Here are my thoughts…
- Since we’re dealing with large areas, I think the following routine, might be a good start. It might need some tweaking. It depends on how your daughter’s skin responds and what stage the affected areas are in. You didn’t mention your daughter’s age so I’m guessing she’s younger than a pre-teen.
Start with an oatmeal + oil bath.
This could be a full bath on bath days or making a small bowl/bucket of this on non-bath days. The easiest way I’ve found to make an oatmeal + oil bath is to put fresh oatmeal into a clean nylon. Be sure not to use the instant oatmeal with sugars and other things added. Just plain rolled oat. Tie a knot in the end and add that to the bath water or bucket/bowl of water. Let it soak for a few minutes. Next, add a small amount of oil to the water. For a full soaker size tub, I would use half a cap full to a full cap full. Scale down from this for smaller tubs, etc.
The type of oil to use is up to you, but most of the time coconut, sea buckthorn, sweet almond, calendula, chamomile, wheat grass, and jojoba are recommended. Coconut oil can usually be found at the grocery store. Some natural health food stores will carry the other oils. If you get stuck, any oil (olive for example), is better than nothing. If having a full bath, have your daughter soak for 20-25 min (but no longer than 30min). If just doing a quick clean up (after playing outside, before supper, etc), use a face cloth to wipe the mixture over the affected areas. (My suggestion for a cleanser would be my soothing cleanser because it’s soap free – if using this cleanser, wash it off with the oatmeal + oil bath water mixture).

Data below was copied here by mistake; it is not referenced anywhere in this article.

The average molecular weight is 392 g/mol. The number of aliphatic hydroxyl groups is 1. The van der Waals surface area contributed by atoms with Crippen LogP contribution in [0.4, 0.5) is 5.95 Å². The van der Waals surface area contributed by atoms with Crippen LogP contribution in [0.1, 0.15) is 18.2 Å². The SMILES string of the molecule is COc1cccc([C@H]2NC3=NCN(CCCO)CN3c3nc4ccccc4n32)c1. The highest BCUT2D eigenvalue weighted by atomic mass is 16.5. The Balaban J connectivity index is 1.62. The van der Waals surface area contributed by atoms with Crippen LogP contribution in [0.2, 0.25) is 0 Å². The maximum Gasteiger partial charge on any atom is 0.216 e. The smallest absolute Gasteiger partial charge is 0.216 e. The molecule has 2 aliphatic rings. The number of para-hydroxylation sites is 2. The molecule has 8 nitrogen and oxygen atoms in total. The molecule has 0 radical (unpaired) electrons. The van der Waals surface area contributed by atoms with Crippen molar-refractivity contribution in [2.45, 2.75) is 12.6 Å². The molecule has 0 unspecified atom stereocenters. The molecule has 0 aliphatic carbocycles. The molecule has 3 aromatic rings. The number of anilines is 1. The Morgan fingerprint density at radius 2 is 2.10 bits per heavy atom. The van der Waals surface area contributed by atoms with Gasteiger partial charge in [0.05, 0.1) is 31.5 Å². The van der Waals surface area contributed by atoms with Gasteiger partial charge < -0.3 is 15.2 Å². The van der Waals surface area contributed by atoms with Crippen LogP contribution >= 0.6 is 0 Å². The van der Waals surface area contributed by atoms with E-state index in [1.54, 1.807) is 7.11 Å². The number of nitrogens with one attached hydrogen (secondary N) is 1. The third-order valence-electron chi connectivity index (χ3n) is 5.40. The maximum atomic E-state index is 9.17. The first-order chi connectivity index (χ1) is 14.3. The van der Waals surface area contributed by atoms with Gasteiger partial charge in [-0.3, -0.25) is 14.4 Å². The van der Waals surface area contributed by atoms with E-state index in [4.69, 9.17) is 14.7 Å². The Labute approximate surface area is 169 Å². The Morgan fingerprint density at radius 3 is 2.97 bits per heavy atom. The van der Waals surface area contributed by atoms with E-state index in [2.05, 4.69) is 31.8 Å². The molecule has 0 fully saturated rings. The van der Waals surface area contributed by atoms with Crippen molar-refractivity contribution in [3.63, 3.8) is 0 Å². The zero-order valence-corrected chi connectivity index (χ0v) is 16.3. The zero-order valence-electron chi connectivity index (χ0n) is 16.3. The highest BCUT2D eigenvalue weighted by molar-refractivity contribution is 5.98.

Next, for weeping areas…
we want to make sure we’re applying something that has antibacterial properties. I think the easiest option for this would be my Quick Spritz (even though I market it as a mist for oily skin, it has antibacterial and astringent properties). Or, something that you might already have around the house would be polysporin – the spray version would provide the easiest application – although polysporin probably isn’t something you’d want to use daily). After the mist/spray has absorbed, turmeric powder could be sprinkled on if you think it’s needed (i.e. to help absorb weeping and prevent any bacteria spreading).
Next, for all areas, (including weeping areas if you skipped the turmeric option)…
I would suggest spritzing on my hydration mist, followed by the hydra healing gel. Rub in the gel in and wait for it to be almost fully dry/absorbed before moving on to the next step. Apply patchouli facial moisturizer (this includes weeping areas unless the weeping is excessive – in that case, a doctor should advise).
For areas that are extremely dry and/or cracked, but not weeping…
Apply the body & lip jelly if there’s no worry of it rubbing off right away – this is the best product to create a protective yet breathable seal. If there is some concern with that, opt for the body balm instead. (for the large areas you mentioned, it might be beneficial to coat them in the jelly and do what you can to keep it from rubbing off right away. This will be easier in the summer when your daughter won’t need to worry about wearing long sleeves, but if you can coat her elbow with the jelly without her rubbing it off right away (you don’t want it rubbed off on your furniture or bedding) I really think it would be beneficial.
For times when the jelly isn’t an option, do an extra coating of the patchouli moisturizer before the body balm. Continue applying the moisturizer, balm, or jelly (whichever is the easiest) throughout the day. As a side note, the jelly comes in a small tin. A little bit goes a long way and you mentioned we’re dealing with large areas.
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